By Tony Attwood
On this day – 22 June 1893 – Woolwich Arsenal FC held its first AGM. It was the culmination of some of the most amazing events ever in the history of Arsenal, and it signified not only the survival of the club which had been under attack from a rival breakaway club (Royal Ordnance Factories FC) but also the election of the club to the Football League.
Although as always different events happened on different days over a period of a few weeks, 22 June was the great moment when the modern Arsenal was born because it allowed the club’s first Chairman, Jack Humble, to tell everyone of the struggles of the previous weeks, and the great triumph that had arisen from those dark days.
What’s more, with the election of Arsenal to the League, national football was announced, for the Football League was no longer just a northern and midland affair. It now, for the first time, embraced the south east as well, and could truly be said to be a league for all of England.
Simply put, on 29 April 1893 Royal Arsenal FC – the club that became Woolwich Arsenal FC – played its last game, and left the Invicta Ground.
On 5 May Woolwich Arsenal Football and Athletic Company Ltd issued its prospectus, noting that the new club would play at the Manor Field.
Then on 31 May came the amazing news (the biggest news in football that year by far) that Woolwich Arsenal had been elected to the 2nd division of the Football League.
On 22 June 1893 the new Company’s first AGM was held at the Assembly Rooms with Jack Humble in the chair.
At the meeting Jack Humble (who had been with the club since 1887 and would stay until 1927) told the story of just how far Royal Ordnance Factories had gone to try to destroy Woolwich Arsenal. ROFFC it seems had hatched a plan through which, once Woolwich Arsenal had spent its money on upgrading the Manor Ground, ROFFC would then come in, buy the land, and evict Woolwich Arsenal, who would be left with no money, and no ground. It was in effect an attempt to destroy Woolwich Arsenal FC utterly.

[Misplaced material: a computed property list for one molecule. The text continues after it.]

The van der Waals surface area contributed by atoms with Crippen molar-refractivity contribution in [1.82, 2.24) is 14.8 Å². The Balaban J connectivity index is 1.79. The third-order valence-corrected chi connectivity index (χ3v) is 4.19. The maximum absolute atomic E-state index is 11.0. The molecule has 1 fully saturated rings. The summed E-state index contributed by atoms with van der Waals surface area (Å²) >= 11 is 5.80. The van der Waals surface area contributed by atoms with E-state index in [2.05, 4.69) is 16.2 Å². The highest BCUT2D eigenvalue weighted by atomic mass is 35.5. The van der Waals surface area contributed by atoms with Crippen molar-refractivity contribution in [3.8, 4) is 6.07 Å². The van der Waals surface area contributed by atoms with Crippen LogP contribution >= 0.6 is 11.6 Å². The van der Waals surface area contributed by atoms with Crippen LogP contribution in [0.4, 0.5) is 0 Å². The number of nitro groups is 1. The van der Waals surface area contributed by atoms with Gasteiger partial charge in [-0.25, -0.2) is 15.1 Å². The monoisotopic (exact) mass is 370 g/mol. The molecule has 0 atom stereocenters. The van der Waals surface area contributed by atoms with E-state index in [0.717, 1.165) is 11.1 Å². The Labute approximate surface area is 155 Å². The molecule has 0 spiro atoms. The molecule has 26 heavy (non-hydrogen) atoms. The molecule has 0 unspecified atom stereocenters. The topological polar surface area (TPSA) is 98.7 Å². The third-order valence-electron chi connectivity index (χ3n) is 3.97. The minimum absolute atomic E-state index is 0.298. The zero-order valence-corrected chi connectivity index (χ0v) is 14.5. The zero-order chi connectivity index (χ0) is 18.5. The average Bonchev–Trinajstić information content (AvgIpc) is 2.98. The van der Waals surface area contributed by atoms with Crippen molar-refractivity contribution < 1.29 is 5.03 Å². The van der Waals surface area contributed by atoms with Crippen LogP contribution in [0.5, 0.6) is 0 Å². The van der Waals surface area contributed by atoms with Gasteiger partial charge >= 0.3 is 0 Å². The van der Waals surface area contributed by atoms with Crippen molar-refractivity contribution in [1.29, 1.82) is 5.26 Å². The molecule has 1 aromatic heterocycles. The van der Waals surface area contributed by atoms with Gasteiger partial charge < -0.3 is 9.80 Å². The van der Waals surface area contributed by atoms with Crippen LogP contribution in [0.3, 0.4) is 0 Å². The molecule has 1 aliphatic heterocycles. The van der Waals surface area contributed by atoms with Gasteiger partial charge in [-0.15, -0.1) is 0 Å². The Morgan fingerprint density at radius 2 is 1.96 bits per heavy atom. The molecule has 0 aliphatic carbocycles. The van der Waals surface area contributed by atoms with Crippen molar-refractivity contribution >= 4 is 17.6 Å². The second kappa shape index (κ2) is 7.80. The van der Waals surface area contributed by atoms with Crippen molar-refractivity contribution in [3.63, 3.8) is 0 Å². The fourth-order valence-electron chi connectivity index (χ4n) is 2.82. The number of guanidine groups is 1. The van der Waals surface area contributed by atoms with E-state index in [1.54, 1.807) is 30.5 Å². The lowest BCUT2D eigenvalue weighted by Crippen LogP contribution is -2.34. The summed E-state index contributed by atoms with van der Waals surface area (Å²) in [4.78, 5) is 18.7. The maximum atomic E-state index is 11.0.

As it was £4000 was raised by the directors of Woolwich Arsenal and the club was saved.
We can imagine what a triumph that meeting on 22 June was. Single handedly Arsenal had first brought professional football to the south (in 1891) and then become members of the elite club – the Football League – bringing League football to the south. Arsenal could look forward to local derbies against… Birmingham and Notts County. And they had seen off the biggest challenge the club would ever have.
The whole story of the dramatic events that led to the birth of the modern Arsenal are told in “Woolwich Arsenal: the club that changed football” which will be available in a few weeks time.
But for the moment, let us celebrate what happened on that day in 1893. Let us really remember Jack Humble and his fellows, who created the Arsenal.